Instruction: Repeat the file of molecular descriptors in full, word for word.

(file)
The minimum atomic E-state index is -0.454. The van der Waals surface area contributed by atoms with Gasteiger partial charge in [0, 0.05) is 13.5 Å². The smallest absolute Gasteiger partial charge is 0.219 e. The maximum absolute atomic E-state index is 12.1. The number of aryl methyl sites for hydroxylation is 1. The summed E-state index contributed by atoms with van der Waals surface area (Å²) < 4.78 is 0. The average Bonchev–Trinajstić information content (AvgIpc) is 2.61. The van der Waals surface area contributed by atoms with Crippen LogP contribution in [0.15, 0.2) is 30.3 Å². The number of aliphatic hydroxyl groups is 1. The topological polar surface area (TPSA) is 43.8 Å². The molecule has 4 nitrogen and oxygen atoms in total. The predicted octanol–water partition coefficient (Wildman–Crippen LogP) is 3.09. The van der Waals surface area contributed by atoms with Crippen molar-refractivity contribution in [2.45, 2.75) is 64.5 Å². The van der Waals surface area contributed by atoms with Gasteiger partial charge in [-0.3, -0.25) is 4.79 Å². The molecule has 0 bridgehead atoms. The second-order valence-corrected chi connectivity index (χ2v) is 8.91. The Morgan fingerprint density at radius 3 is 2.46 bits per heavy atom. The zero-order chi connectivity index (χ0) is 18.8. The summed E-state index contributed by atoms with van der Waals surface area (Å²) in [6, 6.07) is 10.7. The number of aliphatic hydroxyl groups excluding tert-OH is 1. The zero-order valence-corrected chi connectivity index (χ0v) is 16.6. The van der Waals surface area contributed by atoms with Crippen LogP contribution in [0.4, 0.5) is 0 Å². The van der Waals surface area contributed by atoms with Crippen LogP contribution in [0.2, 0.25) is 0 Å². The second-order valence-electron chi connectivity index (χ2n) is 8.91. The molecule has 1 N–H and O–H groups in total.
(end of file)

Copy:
The minimum atomic E-state index is -0.454. The van der Waals surface area contributed by atoms with Gasteiger partial charge in [0, 0.05) is 13.5 Å². The smallest absolute Gasteiger partial charge is 0.219 e. The maximum absolute atomic E-state index is 12.1. The number of aryl methyl sites for hydroxylation is 1. The summed E-state index contributed by atoms with van der Waals surface area (Å²) < 4.78 is 0. The average Bonchev–Trinajstić information content (AvgIpc) is 2.61. The van der Waals surface area contributed by atoms with Crippen LogP contribution in [0.15, 0.2) is 30.3 Å². The number of aliphatic hydroxyl groups is 1. The topological polar surface area (TPSA) is 43.8 Å². The molecule has 4 nitrogen and oxygen atoms in total. The predicted octanol–water partition coefficient (Wildman–Crippen LogP) is 3.09. The van der Waals surface area contributed by atoms with Crippen molar-refractivity contribution in [2.45, 2.75) is 64.5 Å². The van der Waals surface area contributed by atoms with Gasteiger partial charge in [-0.3, -0.25) is 4.79 Å². The molecule has 0 bridgehead atoms. The second-order valence-corrected chi connectivity index (χ2v) is 8.91. The Morgan fingerprint density at radius 3 is 2.46 bits per heavy atom. The zero-order chi connectivity index (χ0) is 18.8. The summed E-state index contributed by atoms with van der Waals surface area (Å²) in [6, 6.07) is 10.7. The number of aliphatic hydroxyl groups excluding tert-OH is 1. The zero-order valence-corrected chi connectivity index (χ0v) is 16.6. The van der Waals surface area contributed by atoms with Crippen LogP contribution in [0.4, 0.5) is 0 Å². The van der Waals surface area contributed by atoms with Crippen LogP contribution in [0.2, 0.25) is 0 Å². The second-order valence-electron chi connectivity index (χ2n) is 8.91. The molecule has 1 N–H and O–H groups in total.